Hawthorne & Dunaway's Fantastic New Paper on Theological Scepticism

Billy Dunaway & John Hawthorne. "Scepticism", in William J. Abraham Frederick D. Aquino (ed.), Oxford Handbook of the Epistemology of Theology. Oxford University Press (forthcoming).

State of the art. Absolutely required reading.

1 comment:

Angra Mainyu said...

Hi EA,

Thanks for posting the link. Very thought-provoking paper.
Two cents:

It seems to me that one of the arguments they suggest, if it's successful, provides the basis for yet a challenge for theists who believe in infinite punishment.
More precisely, Hawthorne and Dunaway argue (on pages 23-24) that if a psychologically realistic human being knows that they will be punished for eternity if they fail to perform A, then that will be a psychologically salient reason for them to A.
Furthermore, they argue that, if some implementation of a Kantian view is correct, that will take away any positive moral value from the action, so doing A would not be morally praiseworthy.

If the argument they suggest succeeds, it seems to me that the same applies to belief in infinite punishment, since that would be enough to make the feature salient. In fact, even assigning a probability of 1/2 or more to the event that they will be punished for eternity if they fail to do A - and for essentially the same reasons; a 1/2 chance of infinite punishment is salient enough - one may just consider the 1/2 chance of being kidnapped and tortured by some gangsters for a week depending on the flip of a coin. And that's "only" a week.

But if that is true, then one of the following obtains:

1. Those who believe in Hell (and specific actions linked to being so punished) almost certainly never perform any praiseworthy actions, no matter what they do.

2. They only assign high probability to Hell when they're not engaging in any morally praiseworthy actions, but when they do engage in them, their beliefs about Hell change, so their beliefs are jumping back and fort for no good reason, since there is no such good reason for the change (assuming they do more than one morally praiseworthy action; else, after the first and only such action, we're back in 1.), and on top of that, they don't even realize that their beliefs are jumping back and forth.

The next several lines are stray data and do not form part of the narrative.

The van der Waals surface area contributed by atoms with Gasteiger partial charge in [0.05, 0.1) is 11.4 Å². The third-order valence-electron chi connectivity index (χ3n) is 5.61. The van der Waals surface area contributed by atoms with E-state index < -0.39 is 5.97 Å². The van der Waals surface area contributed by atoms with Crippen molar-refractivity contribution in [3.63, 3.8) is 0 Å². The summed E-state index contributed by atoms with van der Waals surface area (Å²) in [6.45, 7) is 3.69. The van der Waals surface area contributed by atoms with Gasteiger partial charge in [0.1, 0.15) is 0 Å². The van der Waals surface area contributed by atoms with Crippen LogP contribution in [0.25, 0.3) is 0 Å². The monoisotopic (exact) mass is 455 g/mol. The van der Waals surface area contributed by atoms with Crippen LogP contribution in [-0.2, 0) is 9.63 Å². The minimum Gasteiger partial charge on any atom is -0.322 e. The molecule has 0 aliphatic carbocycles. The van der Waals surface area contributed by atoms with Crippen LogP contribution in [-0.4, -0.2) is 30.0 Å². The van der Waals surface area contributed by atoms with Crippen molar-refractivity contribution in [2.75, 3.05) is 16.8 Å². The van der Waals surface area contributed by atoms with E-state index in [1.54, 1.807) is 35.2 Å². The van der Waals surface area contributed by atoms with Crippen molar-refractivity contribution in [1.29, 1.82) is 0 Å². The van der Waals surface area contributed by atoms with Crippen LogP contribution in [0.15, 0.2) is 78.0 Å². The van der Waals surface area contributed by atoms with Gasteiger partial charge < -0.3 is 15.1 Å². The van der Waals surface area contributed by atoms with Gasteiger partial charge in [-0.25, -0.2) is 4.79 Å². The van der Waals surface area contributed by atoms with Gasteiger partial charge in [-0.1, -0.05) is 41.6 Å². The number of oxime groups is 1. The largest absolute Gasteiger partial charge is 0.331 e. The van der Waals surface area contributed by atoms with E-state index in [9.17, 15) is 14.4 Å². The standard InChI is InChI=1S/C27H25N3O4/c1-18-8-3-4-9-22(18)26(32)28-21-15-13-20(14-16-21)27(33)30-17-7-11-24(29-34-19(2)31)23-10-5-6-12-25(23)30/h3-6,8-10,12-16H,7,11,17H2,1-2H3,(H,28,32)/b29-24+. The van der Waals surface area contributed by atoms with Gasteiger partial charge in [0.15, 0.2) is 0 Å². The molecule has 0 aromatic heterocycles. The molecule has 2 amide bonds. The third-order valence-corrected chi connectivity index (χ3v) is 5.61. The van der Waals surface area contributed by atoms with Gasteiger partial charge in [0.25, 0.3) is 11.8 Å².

3. They have contradictory beliefs on the matter, so sometimes they act upon their Hell belief, sometimes act upon their non-Hell beliefs.

There are potential objections, of course. For example, it might be suggested that perhaps the believer in infinite punishment believes - say - that as long as she accepts Jesus as her lord and savior, she escapes Hell, or that if she confesses later, she escapes Hell. But it seems to me any successful objection to the belief-based variant would probably be also successful against Hawthorne and Dunaway's original knowledge-based [suggested] argument, so if the argument they suggest succeeds, the variant described above (or something along those lines) probably succeeds as well.

On a different note, there are counterexamples to Kripke Companion, apart from the ones the authors suggest, but they do point out that Kripke Companion needs refinement, and what I have in mind shouldn't be a problem for their argumentation, so that's not an objection.

Oppy and Pearce's Excellent New God Debate Book

I'm really enjoying Oppy and Pearce's new debate book, Is There a God? A Debate (Routledge, 2021) . Here's the blurb: Bertrand ...